Whistle stop

I stepped into the entrance hall of my high school with some measure of trepidation. An odd, surreal, sense of familiarity and ultimate strangeness mingling just past the place I could grasp and hold it. The sensation that my long ago memories and my current self were about to collide was almost overwhelming. Still, I placed my hand on the door, swung it open, and walked in.

I was a train wreck in high school. Long before derailed by a history I keep on the secret side, and bruised by the bumps and jolts in my journey, I was no more ready to take the passage through those years than a newborn is ready to walk. What I didn’t know then, but am beginning to understand now, is that most of my fellow passengers felt the same way I did. Each of us off track yet hurtling full speed toward our future selves, having no concept of what that future ‘we’ would, or could, be. In those years, barely 15 to barely 18, day-to-day survival was my only focus. I had no sense of a marked plan or even a destination, but merely held on with white knuckle grasp to make it through the dark tunnels of growing up.

I attended high school in a posh area of Salt Lake City in the early 1980’s. There, at the beginning of a new decade attempting to define and separate itself as different from what came before, I stood, feebly attempting to understand who I was and what that meant anyway. Define me at that age? Impossible. Scared spitless and feeling remarkably out-of-place inside my own skin, the idea of fitting in or finding a niche was something which fully eluded my young self. I went to class (sometimes), I socialized in the corridors, I participated in activities–some of which I even loved, but more than anything, I just didn’t fit. And more importantly, didn’t know if I wanted to fit. But that last, mostly, because I didn’t know how to fit.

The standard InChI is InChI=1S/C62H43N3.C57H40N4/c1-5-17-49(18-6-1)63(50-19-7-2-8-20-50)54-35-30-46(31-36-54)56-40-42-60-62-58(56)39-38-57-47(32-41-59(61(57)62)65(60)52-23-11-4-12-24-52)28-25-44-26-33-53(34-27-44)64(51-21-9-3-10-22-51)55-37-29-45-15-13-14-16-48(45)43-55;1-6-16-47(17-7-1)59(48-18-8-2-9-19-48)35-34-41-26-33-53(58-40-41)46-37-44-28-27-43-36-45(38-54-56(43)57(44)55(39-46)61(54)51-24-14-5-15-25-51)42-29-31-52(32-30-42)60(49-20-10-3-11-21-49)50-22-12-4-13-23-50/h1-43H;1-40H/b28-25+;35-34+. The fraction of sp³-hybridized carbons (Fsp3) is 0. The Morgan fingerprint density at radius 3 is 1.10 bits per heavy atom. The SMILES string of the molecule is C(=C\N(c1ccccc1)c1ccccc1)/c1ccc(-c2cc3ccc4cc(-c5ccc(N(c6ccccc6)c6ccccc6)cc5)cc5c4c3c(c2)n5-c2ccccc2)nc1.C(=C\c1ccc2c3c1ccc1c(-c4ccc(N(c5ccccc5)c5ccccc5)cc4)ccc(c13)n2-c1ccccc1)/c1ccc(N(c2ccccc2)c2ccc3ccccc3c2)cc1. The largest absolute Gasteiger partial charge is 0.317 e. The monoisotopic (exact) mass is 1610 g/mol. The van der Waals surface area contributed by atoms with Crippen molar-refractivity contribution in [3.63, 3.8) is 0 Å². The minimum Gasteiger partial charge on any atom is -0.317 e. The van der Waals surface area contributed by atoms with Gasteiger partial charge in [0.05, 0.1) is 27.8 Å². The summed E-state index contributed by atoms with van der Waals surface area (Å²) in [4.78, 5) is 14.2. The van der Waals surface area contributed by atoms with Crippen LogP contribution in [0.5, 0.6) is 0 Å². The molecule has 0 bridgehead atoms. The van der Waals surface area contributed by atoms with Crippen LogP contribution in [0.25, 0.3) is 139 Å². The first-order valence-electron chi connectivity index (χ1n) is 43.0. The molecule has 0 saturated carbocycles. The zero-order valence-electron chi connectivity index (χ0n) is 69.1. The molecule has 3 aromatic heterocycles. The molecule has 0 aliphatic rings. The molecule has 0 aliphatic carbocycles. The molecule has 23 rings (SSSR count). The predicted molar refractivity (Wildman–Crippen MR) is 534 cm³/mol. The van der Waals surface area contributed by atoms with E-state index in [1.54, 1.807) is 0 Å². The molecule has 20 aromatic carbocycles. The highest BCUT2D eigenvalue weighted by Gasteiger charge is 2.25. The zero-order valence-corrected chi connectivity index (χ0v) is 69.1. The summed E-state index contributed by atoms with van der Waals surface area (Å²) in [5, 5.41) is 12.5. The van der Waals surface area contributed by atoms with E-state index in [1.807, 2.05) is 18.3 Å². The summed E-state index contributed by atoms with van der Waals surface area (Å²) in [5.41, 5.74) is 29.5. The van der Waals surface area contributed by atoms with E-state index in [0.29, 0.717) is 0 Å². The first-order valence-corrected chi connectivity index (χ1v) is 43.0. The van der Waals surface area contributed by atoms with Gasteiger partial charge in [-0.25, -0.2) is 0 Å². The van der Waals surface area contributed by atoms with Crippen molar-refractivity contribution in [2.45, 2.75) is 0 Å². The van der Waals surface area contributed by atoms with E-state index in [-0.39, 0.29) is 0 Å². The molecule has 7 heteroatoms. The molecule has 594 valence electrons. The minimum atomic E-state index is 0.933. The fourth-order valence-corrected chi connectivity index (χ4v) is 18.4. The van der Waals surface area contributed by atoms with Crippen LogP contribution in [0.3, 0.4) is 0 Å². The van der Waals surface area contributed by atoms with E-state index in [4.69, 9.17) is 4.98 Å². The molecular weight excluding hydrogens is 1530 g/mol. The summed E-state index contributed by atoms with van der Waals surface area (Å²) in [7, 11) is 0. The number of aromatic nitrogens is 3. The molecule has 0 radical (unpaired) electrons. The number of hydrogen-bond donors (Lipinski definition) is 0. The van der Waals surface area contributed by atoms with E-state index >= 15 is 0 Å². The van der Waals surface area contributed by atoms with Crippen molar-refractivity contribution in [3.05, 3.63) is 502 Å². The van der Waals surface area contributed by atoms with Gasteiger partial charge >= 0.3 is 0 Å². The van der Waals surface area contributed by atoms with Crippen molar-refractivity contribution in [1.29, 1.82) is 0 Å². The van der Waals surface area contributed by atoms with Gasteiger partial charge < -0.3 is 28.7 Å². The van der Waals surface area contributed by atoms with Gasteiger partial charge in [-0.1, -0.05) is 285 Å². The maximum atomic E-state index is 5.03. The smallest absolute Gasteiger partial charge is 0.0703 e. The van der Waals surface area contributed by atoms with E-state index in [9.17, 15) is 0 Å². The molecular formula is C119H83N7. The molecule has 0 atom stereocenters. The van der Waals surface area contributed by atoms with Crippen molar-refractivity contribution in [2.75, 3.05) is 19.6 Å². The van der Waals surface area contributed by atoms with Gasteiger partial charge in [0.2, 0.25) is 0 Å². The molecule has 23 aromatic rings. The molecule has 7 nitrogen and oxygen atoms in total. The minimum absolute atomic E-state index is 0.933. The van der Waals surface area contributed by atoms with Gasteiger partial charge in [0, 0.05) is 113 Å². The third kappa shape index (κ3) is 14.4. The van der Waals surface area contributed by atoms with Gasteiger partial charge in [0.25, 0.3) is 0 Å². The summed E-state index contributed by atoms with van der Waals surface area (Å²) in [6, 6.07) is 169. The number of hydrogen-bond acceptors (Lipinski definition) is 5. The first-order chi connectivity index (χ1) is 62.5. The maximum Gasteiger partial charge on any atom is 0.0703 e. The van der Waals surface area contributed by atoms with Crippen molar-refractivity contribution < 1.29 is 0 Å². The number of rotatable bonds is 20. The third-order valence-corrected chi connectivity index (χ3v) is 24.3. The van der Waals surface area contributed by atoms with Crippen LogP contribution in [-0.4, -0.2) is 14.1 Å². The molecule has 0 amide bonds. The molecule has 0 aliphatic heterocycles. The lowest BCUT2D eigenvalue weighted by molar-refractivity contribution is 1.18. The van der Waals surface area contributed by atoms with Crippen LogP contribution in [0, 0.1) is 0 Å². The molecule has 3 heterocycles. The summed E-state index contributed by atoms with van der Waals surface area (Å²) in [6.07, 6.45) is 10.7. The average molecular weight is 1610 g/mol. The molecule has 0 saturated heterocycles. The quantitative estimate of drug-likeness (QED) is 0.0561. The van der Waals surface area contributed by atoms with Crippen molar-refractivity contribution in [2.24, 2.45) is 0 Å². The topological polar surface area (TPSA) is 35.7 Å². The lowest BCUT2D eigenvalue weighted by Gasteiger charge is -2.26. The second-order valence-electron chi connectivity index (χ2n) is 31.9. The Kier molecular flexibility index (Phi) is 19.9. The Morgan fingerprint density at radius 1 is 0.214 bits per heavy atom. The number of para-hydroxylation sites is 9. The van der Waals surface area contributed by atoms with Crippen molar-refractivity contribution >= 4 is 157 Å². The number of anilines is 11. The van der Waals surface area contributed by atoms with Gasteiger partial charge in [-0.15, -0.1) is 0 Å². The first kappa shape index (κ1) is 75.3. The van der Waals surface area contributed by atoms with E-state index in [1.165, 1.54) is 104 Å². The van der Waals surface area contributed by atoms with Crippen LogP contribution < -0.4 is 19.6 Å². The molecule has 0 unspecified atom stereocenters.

Surrounded by kids who truly seemed to have themselves together, I was in awe. So, I floated. From group to group, philosophy to philosophy, habit to habit in an attempt to try it all on, assess the comfort level and push through my misfitted self toward a sense of belonging. Somewhere; anywhere.   The dominant religion of Utah has a strong cultural base and, without making this about that, it must be noted that the social nature of my high school was steeped in that religion. My actions for or against that organization had impact on how I meshed (or didn’t) with peers and how I felt about me. God guilt, I call it now. And it guided me then, or trapped me, depending upon perspective.

But, here I was in the hallway of my school, this place where I spent my days talking, laughing, crying, and angsting as I passed through years of growing up, uncertain what I was growing toward. Now inside the building, I grabbed my sister’s hand as we entered the auditorium and looked for a seat. We settled into a row and wiggled out of our coats, then followed protocol and set our mobile phones to silent. As I sat there, in a room which was exactly as it has always been everything–EVERYTHING–came rushing back.  Suddenly, the very middle-aged me, was only 17 and back in high school.  As I sat with my sister and a few old friends that evening I was caught up in the rush back in time moment. We whispered together, and giggled, and, yes, because it’s 25 years gone, we also texted as we sat side by side in those rickety padded theater chairs.  The overriding sensation which carried me along that night was the distinct feeling that this was exactly where I belong. Surrounded by friends who knew me when, yet love me still, I had a place.  I felt attached and grounded in that experience, most especially as after the whispers in the dark came the confessions over coffee that he felt out-of-place in high school, and she felt like she never belonged, and they felt like, well, like train cars hurtling toward destinations unplanned and unfathomable. Like me.